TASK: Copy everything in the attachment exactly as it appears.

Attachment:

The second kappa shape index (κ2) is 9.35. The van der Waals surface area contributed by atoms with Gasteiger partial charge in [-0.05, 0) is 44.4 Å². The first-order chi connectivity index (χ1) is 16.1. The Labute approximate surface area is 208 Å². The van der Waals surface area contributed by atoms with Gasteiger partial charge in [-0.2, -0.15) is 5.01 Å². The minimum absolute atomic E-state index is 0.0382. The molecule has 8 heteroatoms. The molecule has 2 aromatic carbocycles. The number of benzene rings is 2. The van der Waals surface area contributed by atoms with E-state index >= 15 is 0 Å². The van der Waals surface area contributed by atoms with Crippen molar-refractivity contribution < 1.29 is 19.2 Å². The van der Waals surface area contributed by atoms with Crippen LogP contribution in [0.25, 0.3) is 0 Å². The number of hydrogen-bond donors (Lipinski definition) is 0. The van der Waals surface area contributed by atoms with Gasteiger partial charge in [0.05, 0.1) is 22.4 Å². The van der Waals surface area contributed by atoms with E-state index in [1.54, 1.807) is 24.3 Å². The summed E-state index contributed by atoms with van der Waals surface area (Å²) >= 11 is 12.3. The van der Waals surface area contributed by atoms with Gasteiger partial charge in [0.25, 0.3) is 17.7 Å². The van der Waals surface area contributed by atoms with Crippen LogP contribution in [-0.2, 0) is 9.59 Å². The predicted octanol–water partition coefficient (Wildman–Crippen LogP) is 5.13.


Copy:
The second kappa shape index (κ2) is 9.35. The van der Waals surface area contributed by atoms with Gasteiger partial charge in [-0.05, 0) is 44.4 Å². The first-order chi connectivity index (χ1) is 16.1. The Labute approximate surface area is 208 Å². The van der Waals surface area contributed by atoms with Gasteiger partial charge in [-0.2, -0.15) is 5.01 Å². The minimum absolute atomic E-state index is 0.0382. The molecule has 8 heteroatoms. The molecule has 2 aromatic carbocycles. The number of benzene rings is 2. The van der Waals surface area contributed by atoms with E-state index >= 15 is 0 Å². The van der Waals surface area contributed by atoms with Crippen molar-refractivity contribution < 1.29 is 19.2 Å². The van der Waals surface area contributed by atoms with Crippen LogP contribution in [0.25, 0.3) is 0 Å². The number of hydrogen-bond donors (Lipinski definition) is 0. The van der Waals surface area contributed by atoms with Gasteiger partial charge in [0.05, 0.1) is 22.4 Å². The van der Waals surface area contributed by atoms with E-state index in [1.54, 1.807) is 24.3 Å². The summed E-state index contributed by atoms with van der Waals surface area (Å²) >= 11 is 12.3. The van der Waals surface area contributed by atoms with Gasteiger partial charge in [0.25, 0.3) is 17.7 Å². The van der Waals surface area contributed by atoms with Crippen LogP contribution in [-0.2, 0) is 9.59 Å². The predicted octanol–water partition coefficient (Wildman–Crippen LogP) is 5.13.